Never give up! Never give up! Never give up!
How long have you been writing?
I have been a professional writer for nearly 30 years without much success. While I have published 18 books, it seems that it is hard to attract the public to read them. I am definitely not able to make a living off of any of these books. Instead, I have a fixed income every month from a variety of sources, including Social Security Disability, that has sustained me for all of these years. While I am very happy to see all of my peers succeed and do very well in life, it has been equally as difficult to remain within the same income bracket for so long. But then again, if you are concerned about the money, writing is definitely not the right career path to choose, or so is my experience.
Lately, I have been taking it easier. I hope to continue writing for the rest of my years, but I do admit that I am a bit tired of always being broke and pinching pennies all the time. That is the hard part. But somehow, I have made it through, and my books are all out there, should anyone find them.
What kind of research do you do before you begin writing a book?
I invest a lot in the research process. After a general story idea comes to mind, I refine that idea into a plot outline. Once that is done, I target those parts of the plot that I know nothing of.
For instance, I wrote a book about football. While I had known about football from playing it in my youth, I needed to investigate how professional players practice, not generally, but specifically. So, with that example in mind, I had to go to the library, or surf the internet, to find books that detailed the drills that professional coaches used in their practices. I took this information and then put them on notecards. Then, I added this information to the plot outline and created a chapter-by-chapter outline with the research included in every respective chapter. That’s how it has worked for me thus far.
Also, I find it extremely important to include a bibliography at the back of the book, should I use research. That way, the writing is based not only on my imagination, but also cold, hard facts. One should always cite one’s sources anyway. Plus, I have found it really fun doing the research. It’s incredible how much I have learned about a variety of subjects over the years. When writing historical fiction especially, research is always key.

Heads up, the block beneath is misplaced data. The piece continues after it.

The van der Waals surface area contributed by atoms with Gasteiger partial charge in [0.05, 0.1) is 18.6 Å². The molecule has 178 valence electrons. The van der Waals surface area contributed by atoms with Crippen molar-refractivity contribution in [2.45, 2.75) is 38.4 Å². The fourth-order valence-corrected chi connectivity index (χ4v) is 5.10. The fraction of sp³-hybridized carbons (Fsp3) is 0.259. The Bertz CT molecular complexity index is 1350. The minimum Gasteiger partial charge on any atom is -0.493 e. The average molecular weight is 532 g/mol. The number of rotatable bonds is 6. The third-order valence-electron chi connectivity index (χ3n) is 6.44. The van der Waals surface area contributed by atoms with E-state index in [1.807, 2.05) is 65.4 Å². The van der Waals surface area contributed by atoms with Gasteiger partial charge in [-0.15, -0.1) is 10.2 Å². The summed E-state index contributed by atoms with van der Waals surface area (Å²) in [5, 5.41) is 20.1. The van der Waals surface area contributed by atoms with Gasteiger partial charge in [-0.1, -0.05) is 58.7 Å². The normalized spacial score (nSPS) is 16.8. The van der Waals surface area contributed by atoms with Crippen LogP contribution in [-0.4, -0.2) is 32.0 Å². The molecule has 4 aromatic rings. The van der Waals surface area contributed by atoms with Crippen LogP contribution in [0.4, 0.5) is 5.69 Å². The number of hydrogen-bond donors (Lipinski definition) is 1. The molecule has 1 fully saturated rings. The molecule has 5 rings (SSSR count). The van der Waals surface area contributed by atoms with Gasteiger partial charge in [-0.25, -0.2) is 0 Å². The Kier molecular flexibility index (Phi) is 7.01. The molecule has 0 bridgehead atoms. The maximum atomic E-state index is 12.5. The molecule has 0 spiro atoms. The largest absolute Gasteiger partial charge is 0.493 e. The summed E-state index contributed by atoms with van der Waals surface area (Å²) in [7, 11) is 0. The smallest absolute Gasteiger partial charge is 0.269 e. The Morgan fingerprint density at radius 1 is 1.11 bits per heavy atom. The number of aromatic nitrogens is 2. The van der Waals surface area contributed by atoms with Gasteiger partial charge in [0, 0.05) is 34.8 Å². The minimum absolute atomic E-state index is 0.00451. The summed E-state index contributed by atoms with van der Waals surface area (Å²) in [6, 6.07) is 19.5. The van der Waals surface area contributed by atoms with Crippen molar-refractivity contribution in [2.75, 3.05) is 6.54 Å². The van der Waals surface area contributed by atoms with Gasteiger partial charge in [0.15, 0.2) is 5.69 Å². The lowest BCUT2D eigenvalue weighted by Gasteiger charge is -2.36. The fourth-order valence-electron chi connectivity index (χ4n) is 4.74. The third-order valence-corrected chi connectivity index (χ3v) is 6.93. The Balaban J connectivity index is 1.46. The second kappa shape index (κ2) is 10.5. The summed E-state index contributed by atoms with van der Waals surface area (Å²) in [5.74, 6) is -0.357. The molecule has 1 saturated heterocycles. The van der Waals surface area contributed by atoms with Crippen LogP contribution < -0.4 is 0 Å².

What do you think about the current publishing market?
Not much. But then again, I haven’t read much of what is out there.
Pen or type writer or computer?
I usually hand-write a manuscript, revise it on paper, and then I type it into the computer, constantly revising it. I then print out the manuscript and revise it again. But I usually do this chapter-by-chapter, not the entire manuscript at once. I find it easier to break it down into manageable parts.
I used to hand-write it and then use a typewriter, but luckily for everyone, the personal computer came along.
Advice they would give new authors?
Definitely do not put all of your eggs in the one basket of writing. If you are going to write or edit for a job, or work as a journalist for a decent salary, that’s fine. But please do not make the same mistake I had made by banking it all on writing fiction novels at an early age. Even though I have developed as a writer through hardship, I don’t think it was really all that worth it.
If I had to do it all over again, I would have chosen a career with a good salary, so that I could have afforded a good car, attracted a nice girlfriend, afforded a simple house, and did what most of my peers have done, or at least developed how most people are portrayed in the media of today. I wouldn’t have had such a cavalier ‘all or none’ attitude about a becoming a writer.
Betting it all on the one hand and winning at it is the stuff of dreams and fantasy and not reality. I am definitely not saying that it won’t happen, though, because a new author definitely could hit the big time with a book or a number of books. But if you find yourself broke and on the street in the freezing cold, as I have witnessed in every city I have lived in, you should really stop and reassess where you are heading. In my opinion, it is not possible to write under conditions of abject poverty for too long. Better to get a roof over your head before writing that next line.